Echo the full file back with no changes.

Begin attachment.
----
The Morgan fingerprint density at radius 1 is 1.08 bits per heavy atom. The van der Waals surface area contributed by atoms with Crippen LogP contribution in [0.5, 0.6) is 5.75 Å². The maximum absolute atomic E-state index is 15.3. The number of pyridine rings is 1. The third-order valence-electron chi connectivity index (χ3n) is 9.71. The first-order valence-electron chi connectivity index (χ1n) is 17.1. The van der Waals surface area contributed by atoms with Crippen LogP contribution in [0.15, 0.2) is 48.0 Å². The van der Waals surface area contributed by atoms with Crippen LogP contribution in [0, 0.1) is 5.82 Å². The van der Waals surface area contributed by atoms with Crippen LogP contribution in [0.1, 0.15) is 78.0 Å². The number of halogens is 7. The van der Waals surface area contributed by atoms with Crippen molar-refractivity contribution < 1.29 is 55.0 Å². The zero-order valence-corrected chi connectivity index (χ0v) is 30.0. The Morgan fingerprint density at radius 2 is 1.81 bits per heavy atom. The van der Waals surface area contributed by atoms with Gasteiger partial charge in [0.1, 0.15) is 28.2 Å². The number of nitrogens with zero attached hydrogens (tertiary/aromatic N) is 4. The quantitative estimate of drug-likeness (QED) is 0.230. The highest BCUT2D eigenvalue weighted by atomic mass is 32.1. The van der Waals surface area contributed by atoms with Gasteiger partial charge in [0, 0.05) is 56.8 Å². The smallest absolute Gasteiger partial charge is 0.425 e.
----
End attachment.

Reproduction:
The Morgan fingerprint density at radius 1 is 1.08 bits per heavy atom. The van der Waals surface area contributed by atoms with Crippen LogP contribution in [0.5, 0.6) is 5.75 Å². The maximum absolute atomic E-state index is 15.3. The number of pyridine rings is 1. The third-order valence-electron chi connectivity index (χ3n) is 9.71. The first-order valence-electron chi connectivity index (χ1n) is 17.1. The van der Waals surface area contributed by atoms with Crippen LogP contribution in [0.15, 0.2) is 48.0 Å². The van der Waals surface area contributed by atoms with Crippen LogP contribution in [0, 0.1) is 5.82 Å². The van der Waals surface area contributed by atoms with Crippen LogP contribution in [0.1, 0.15) is 78.0 Å². The number of halogens is 7. The van der Waals surface area contributed by atoms with Crippen molar-refractivity contribution < 1.29 is 55.0 Å². The zero-order valence-corrected chi connectivity index (χ0v) is 30.0. The Morgan fingerprint density at radius 2 is 1.81 bits per heavy atom. The van der Waals surface area contributed by atoms with Gasteiger partial charge in [0.1, 0.15) is 28.2 Å². The number of nitrogens with zero attached hydrogens (tertiary/aromatic N) is 4. The quantitative estimate of drug-likeness (QED) is 0.230. The highest BCUT2D eigenvalue weighted by atomic mass is 32.1. The van der Waals surface area contributed by atoms with Gasteiger partial charge in [0, 0.05) is 56.8 Å². The smallest absolute Gasteiger partial charge is 0.425 e.